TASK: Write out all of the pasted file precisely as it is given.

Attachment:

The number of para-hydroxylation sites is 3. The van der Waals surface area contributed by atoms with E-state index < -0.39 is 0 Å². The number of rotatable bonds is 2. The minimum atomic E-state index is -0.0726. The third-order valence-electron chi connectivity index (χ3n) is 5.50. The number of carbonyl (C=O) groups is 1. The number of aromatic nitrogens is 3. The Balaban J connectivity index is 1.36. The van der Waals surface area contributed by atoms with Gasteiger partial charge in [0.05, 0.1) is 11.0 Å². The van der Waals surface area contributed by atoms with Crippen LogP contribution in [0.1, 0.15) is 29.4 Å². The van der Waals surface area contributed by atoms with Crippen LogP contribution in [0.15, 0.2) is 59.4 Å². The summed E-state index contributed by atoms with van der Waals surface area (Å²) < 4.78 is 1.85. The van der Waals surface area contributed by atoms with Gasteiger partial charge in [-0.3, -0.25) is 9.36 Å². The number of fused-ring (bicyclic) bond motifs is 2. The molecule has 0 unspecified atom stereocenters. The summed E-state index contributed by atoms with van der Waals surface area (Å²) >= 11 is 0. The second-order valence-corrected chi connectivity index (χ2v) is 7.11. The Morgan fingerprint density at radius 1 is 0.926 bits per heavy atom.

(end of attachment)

The number of para-hydroxylation sites is 3. The van der Waals surface area contributed by atoms with E-state index < -0.39 is 0 Å². The number of rotatable bonds is 2. The minimum atomic E-state index is -0.0726. The third-order valence-electron chi connectivity index (χ3n) is 5.50. The number of carbonyl (C=O) groups is 1. The number of aromatic nitrogens is 3. The Balaban J connectivity index is 1.36. The van der Waals surface area contributed by atoms with Gasteiger partial charge in [0.05, 0.1) is 11.0 Å². The van der Waals surface area contributed by atoms with Crippen LogP contribution in [0.1, 0.15) is 29.4 Å². The van der Waals surface area contributed by atoms with Crippen LogP contribution in [0.15, 0.2) is 59.4 Å². The summed E-state index contributed by atoms with van der Waals surface area (Å²) < 4.78 is 1.85. The van der Waals surface area contributed by atoms with Gasteiger partial charge in [-0.3, -0.25) is 9.36 Å². The number of fused-ring (bicyclic) bond motifs is 2. The molecule has 0 unspecified atom stereocenters. The summed E-state index contributed by atoms with van der Waals surface area (Å²) >= 11 is 0. The second-order valence-corrected chi connectivity index (χ2v) is 7.11. The Morgan fingerprint density at radius 1 is 0.926 bits per heavy atom.